Kahlon’s reform-filled budget to see first debt increase since 2009

The plan included many of the reforms that have been announced since the government was seated, oriented at lowering the cost of food and housing and increasing competition in the financial sectors.

The Knesset (photo credit: KNESSET SPOKESMAN'S OFFICE)
The Knesset
The budget Finance Minister Moshe Kahlon presented to the government Sunday is chalk full of reforms, but will also see the first rise in Israel’s debt burden since 2009 and cut spending in government ministries by 3% next year.
“A budget is not numbers - it is first and foremost values - it expresses a worldview,” Kahlon said upon presenting the budget to the government on Sunday.  “The greatest threat that we face as society is the widening of gaps, and fiscal policy is a tool that can aid in the campaign to reduce the ever-widening gaps.”
The plan included many of the reforms that have been announced since the government was seated, oriented at lowering the cost of food and housing and increasing competition in the financial sectors. It will pass the “cornflakes law” increasing dry food competition, the natural resource taxation of the Sheshinsky 2 commission, and agricultural reforms recently announced by Agriculture Minister Uri Ariel.
Like his predecessor Yair Lapid, Kahlon brushed aside planned deficit targets, previously pegged at of 2.5% of GDP for 2015 and 2% for 2016, setting both at 2.9% instead, and planning to gradually lower it to 1.5% by 2021 instead of 2019, as previously planned. He once again revised the deficit reduction path for the coming years. Israel has deviated from its planned fiscal plans so frequently that the International Monetary fund said it is functionally non-existent.
Both budgets overshoot the legal spending limits by a factor of almost double, and required some fiscal acrobatics in order to hit the new 2.9% targets. The bottom line spending was set at NIS 381 billion for 2015 and NIS 415b for 2016, including debt repayments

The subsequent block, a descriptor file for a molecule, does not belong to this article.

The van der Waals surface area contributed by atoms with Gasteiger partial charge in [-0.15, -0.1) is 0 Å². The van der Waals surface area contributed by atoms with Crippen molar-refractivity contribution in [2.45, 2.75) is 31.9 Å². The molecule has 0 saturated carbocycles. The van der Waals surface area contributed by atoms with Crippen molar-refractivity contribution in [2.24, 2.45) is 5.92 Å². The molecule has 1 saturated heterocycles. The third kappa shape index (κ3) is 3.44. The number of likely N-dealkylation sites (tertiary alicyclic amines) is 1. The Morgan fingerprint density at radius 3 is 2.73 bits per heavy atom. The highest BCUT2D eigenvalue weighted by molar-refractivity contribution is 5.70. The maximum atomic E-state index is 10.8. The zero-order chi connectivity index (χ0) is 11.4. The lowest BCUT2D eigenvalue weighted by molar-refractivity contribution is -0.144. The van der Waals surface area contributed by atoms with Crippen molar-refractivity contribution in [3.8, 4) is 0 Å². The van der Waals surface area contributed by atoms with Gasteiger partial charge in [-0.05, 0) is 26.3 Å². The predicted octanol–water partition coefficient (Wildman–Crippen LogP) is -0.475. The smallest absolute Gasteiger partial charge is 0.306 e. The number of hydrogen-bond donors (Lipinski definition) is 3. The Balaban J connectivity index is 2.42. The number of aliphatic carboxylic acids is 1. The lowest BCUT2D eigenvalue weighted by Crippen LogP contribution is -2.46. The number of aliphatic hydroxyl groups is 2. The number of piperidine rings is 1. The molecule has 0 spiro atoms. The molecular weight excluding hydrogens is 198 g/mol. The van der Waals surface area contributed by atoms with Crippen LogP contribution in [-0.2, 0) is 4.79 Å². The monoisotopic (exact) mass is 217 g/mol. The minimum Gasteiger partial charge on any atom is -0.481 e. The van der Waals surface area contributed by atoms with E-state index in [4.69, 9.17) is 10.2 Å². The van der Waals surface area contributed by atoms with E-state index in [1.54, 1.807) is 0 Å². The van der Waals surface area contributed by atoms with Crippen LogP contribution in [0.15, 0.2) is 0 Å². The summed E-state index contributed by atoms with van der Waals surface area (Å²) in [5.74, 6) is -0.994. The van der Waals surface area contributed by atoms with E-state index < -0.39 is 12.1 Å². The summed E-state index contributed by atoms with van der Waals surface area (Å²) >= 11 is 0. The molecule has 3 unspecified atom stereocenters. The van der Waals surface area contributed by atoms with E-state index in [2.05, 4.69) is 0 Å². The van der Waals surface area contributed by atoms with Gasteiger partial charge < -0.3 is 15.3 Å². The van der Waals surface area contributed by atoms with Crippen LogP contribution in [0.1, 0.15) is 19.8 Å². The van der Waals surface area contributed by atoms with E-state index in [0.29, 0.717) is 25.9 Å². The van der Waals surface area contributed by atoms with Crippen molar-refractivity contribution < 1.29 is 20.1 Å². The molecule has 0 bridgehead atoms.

In 2015, the finance ministry had to scale back NIS 4 billion worth of coalition promises to hit its targets. In 2016, it cut ministry spending by 3%, reduce the NIS 8 billion in spending promised in coalition agreements, as well as squeeze more funds out of the JNF for land it manages for the state.
Bank of Israel Governor Karnit Flug spoke out against the latest deviations from Israel’s fiscal path, warning that the deficit, even if higher than originally planned, should not exceed 2.5% of GDP.
In comparison to other countries in the OECD, she told the cabinet on Sunday, Israel spends much more on defense (5.8% of GDP in 2014 in comparison to 1.5% in the OECD, and even higher than the US and Russia as a percentage of the economy), and less on social spending (at 30.8% of GDP, it is almost a third less than the OECD average, and second-to-last next to South Korea). The size of the government has shrunk dramatically in the past decade, to the point that it is in the bottom third of the OECD, spending 39.5% of GDP next to 45.1% overall in the OECD.
Despite these facts, she argued, the tax burden is relatively low in Israel; if it were the same as other OECD countries, Israel would have another NIS 35 billion in revenues, more than the entirety of the 2015 deficit.
“Is it reasonable for a country with high defense expenditures such as we have to collect less taxes than most of the advanced economies?  Is it unreasonable for the extra defense expenditures to be financing by an increase in revenues?” she asked the cabinet in her presentation
Flug pointed to tax exemptions “that have no economic or social justification” as a source of revenue that could ease the fiscal pressure, and said there was also “room for some increase in the tax rates in order not to increase the burden of debt that we and our children will pay in the future.”
Flug also jabbed the Finance Ministry for attempting to take some of the spending “off the books,” arguing that Israel’s fiscal credibility was at stake.
The Finance Ministry took a rosier approach, noting that before the 2008 financial crisis hit, Israel’s debt was just slightly higher than the OECD average of 73.3% of GDP. Since then, the debt in other OECD countries has soared to 110.9% of GDP in 2013, while Israel’s fell to 67.6%
While Flug dwelt on the fact that Israel’s relative debt payments are some 80% higher than most OECD countries, the Finance Ministry noted that Israel has cut the rate by more than half since 2002. Had it not, Israel would have to shell out another NIS 40 billion in interest payments this year.
If Israel was not careful about keeping its deficits in line, Flug warned, its debt would creep back up, its creditworthiness suffer, and its interest payments could sneak back up.